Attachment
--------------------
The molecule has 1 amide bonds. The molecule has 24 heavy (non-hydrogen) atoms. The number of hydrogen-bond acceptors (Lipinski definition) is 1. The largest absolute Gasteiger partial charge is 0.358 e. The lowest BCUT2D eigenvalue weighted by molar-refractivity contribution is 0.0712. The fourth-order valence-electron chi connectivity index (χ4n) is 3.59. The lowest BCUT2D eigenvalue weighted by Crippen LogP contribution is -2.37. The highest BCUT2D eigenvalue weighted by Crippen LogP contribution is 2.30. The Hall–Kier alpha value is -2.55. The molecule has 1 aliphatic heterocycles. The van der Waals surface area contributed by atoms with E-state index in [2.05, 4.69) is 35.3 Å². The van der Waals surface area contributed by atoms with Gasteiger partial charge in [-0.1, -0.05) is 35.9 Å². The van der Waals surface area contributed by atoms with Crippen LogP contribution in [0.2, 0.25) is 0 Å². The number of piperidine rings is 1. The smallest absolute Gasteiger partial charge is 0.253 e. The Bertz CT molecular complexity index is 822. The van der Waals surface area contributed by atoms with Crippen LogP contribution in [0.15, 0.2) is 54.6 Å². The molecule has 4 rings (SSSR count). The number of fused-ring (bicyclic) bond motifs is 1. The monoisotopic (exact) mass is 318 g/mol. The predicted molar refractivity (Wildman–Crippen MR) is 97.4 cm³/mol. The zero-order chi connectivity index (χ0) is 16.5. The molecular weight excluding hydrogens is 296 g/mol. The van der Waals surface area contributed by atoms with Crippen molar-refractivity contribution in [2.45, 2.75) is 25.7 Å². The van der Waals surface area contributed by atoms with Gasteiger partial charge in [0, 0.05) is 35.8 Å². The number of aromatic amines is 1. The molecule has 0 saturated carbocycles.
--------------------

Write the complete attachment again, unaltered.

The molecule has 1 amide bonds. The molecule has 24 heavy (non-hydrogen) atoms. The number of hydrogen-bond acceptors (Lipinski definition) is 1. The largest absolute Gasteiger partial charge is 0.358 e. The lowest BCUT2D eigenvalue weighted by molar-refractivity contribution is 0.0712. The fourth-order valence-electron chi connectivity index (χ4n) is 3.59. The lowest BCUT2D eigenvalue weighted by Crippen LogP contribution is -2.37. The highest BCUT2D eigenvalue weighted by Crippen LogP contribution is 2.30. The Hall–Kier alpha value is -2.55. The molecule has 1 aliphatic heterocycles. The van der Waals surface area contributed by atoms with E-state index in [2.05, 4.69) is 35.3 Å². The van der Waals surface area contributed by atoms with Gasteiger partial charge in [-0.1, -0.05) is 35.9 Å². The van der Waals surface area contributed by atoms with Crippen LogP contribution in [0.2, 0.25) is 0 Å². The number of piperidine rings is 1. The smallest absolute Gasteiger partial charge is 0.253 e. The Bertz CT molecular complexity index is 822. The van der Waals surface area contributed by atoms with Crippen LogP contribution in [0.15, 0.2) is 54.6 Å². The molecule has 4 rings (SSSR count). The number of fused-ring (bicyclic) bond motifs is 1. The monoisotopic (exact) mass is 318 g/mol. The predicted molar refractivity (Wildman–Crippen MR) is 97.4 cm³/mol. The zero-order chi connectivity index (χ0) is 16.5. The molecular weight excluding hydrogens is 296 g/mol. The van der Waals surface area contributed by atoms with Crippen molar-refractivity contribution in [2.45, 2.75) is 25.7 Å². The van der Waals surface area contributed by atoms with Gasteiger partial charge in [0, 0.05) is 35.8 Å². The number of aromatic amines is 1. The molecule has 0 saturated carbocycles.